Normalization of cDNA is widely used to improve the coverage of rare transcripts in analysis of transcriptomes employing next-generation sequencing. Recently, long-read technology has been emerging as a powerful tool for sequencing and construction of transcriptomes, especially for complex genomes containing highly similar transcripts and transcript-spliced isoforms. Here, we analyzed the transcriptome of sugarcane, with a highly polyploidy plant genome, by PacBio isoform sequencing (Iso-Seq) of two different cDNA library preparations, with and without a normalization step. The results demonstrated that, while the two libraries included many of the same transcripts, many longer transcripts were removed and many new generally…

Read More »

Tuesday, April 21, 2020

Comprehensive characterization of T-DNA integration induced chromosomal rearrangement in a birch T-DNA mutant.

Integration of T-DNA into plant genomes via Agrobacterium may interrupt gene structure and generate numerous mutants. The T-DNA caused mutants are valuable materials for understanding T-DNA integration model in plant research. T-DNA integration in plants is complex and still largely unknown. In this work, we reported that multiple T-DNA fragments caused chromosomal translocation and deletion in a birch (Betula platyphylla × B. pendula) T-DNA mutant yl.We performed PacBio genome resequencing for yl and the result revealed that two ends of a T-DNA can be integrated into plant genome independently because the two ends can be linked to different chromosomes and…

Read More »

Tuesday, April 21, 2020

Differential retention of transposable element-derived sequences in outcrossing Arabidopsis genomes.

Transposable elements (TEs) are genomic parasites with major impacts on host genome architecture and host adaptation. A proper evaluation of their evolutionary significance has been hampered by the paucity of short scale phylogenetic comparisons between closely related species. Here, we characterized the dynamics of TE accumulation at the micro-evolutionary scale by comparing two closely related plant species, Arabidopsis lyrata and A. halleri.Joint genome annotation in these two outcrossing species confirmed that both contain two distinct populations of TEs with either ‘recent’ or ‘old’ insertion histories. Identification of rare segregating insertions suggests that diverse TE families contribute to the ongoing dynamics…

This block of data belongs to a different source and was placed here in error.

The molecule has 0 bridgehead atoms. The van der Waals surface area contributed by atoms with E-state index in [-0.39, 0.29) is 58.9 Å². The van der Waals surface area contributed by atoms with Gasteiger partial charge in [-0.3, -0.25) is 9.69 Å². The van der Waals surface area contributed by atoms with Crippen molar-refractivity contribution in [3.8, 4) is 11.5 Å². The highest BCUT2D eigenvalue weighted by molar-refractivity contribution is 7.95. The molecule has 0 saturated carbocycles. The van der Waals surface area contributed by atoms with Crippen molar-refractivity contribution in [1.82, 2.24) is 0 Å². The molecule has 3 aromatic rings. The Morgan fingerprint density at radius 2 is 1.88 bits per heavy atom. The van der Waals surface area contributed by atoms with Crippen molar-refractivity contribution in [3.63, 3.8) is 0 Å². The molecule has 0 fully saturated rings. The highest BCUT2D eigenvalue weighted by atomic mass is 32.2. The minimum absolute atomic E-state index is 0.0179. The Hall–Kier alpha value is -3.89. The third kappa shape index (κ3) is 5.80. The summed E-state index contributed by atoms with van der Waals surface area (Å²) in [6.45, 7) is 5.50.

Read More »

Tuesday, April 21, 2020

Retrotranspositional landscape of Asian rice revealed by 3000 genomes.

The recent release of genomic sequences for 3000 rice varieties provides access to the genetic diversity at species level for this crop. We take advantage of this resource to unravel some features of the retrotranspositional landscape of rice. We develop software TRACKPOSON specifically for the detection of transposable elements insertion polymorphisms (TIPs) from large datasets. We apply this tool to 32 families of retrotransposons and identify more than 50,000 TIPs in the 3000 rice genomes. Most polymorphisms are found at very low frequency, suggesting that they may have occurred recently in agro. A genome-wide association study shows that these activations…

Read More »

1 2 3 4

Subscribe for blog updates:

Archives